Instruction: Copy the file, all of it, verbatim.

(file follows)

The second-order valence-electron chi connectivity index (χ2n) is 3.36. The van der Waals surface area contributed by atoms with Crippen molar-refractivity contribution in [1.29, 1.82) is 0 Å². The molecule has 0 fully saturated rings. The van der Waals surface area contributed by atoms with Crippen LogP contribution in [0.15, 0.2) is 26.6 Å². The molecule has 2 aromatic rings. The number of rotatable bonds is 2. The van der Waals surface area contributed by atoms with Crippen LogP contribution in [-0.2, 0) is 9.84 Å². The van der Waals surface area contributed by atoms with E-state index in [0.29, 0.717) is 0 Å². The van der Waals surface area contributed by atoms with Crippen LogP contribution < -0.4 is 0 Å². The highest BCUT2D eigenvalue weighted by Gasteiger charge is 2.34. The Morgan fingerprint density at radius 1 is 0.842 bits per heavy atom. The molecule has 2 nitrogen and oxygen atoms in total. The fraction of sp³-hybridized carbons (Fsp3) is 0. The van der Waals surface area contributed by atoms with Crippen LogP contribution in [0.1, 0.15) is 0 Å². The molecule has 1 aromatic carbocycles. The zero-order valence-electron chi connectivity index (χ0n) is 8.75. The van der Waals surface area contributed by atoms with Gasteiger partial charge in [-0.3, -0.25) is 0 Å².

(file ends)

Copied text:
The second-order valence-electron chi connectivity index (χ2n) is 3.36. The van der Waals surface area contributed by atoms with Crippen molar-refractivity contribution in [1.29, 1.82) is 0 Å². The molecule has 0 fully saturated rings. The van der Waals surface area contributed by atoms with Crippen LogP contribution in [0.15, 0.2) is 26.6 Å². The molecule has 2 aromatic rings. The number of rotatable bonds is 2. The van der Waals surface area contributed by atoms with Crippen LogP contribution in [-0.2, 0) is 9.84 Å². The van der Waals surface area contributed by atoms with E-state index in [0.29, 0.717) is 0 Å². The van der Waals surface area contributed by atoms with Crippen LogP contribution < -0.4 is 0 Å². The highest BCUT2D eigenvalue weighted by Gasteiger charge is 2.34. The Morgan fingerprint density at radius 1 is 0.842 bits per heavy atom. The molecule has 2 nitrogen and oxygen atoms in total. The fraction of sp³-hybridized carbons (Fsp3) is 0. The van der Waals surface area contributed by atoms with Crippen LogP contribution in [0.1, 0.15) is 0 Å². The molecule has 1 aromatic carbocycles. The zero-order valence-electron chi connectivity index (χ0n) is 8.75. The van der Waals surface area contributed by atoms with Gasteiger partial charge in [-0.3, -0.25) is 0 Å².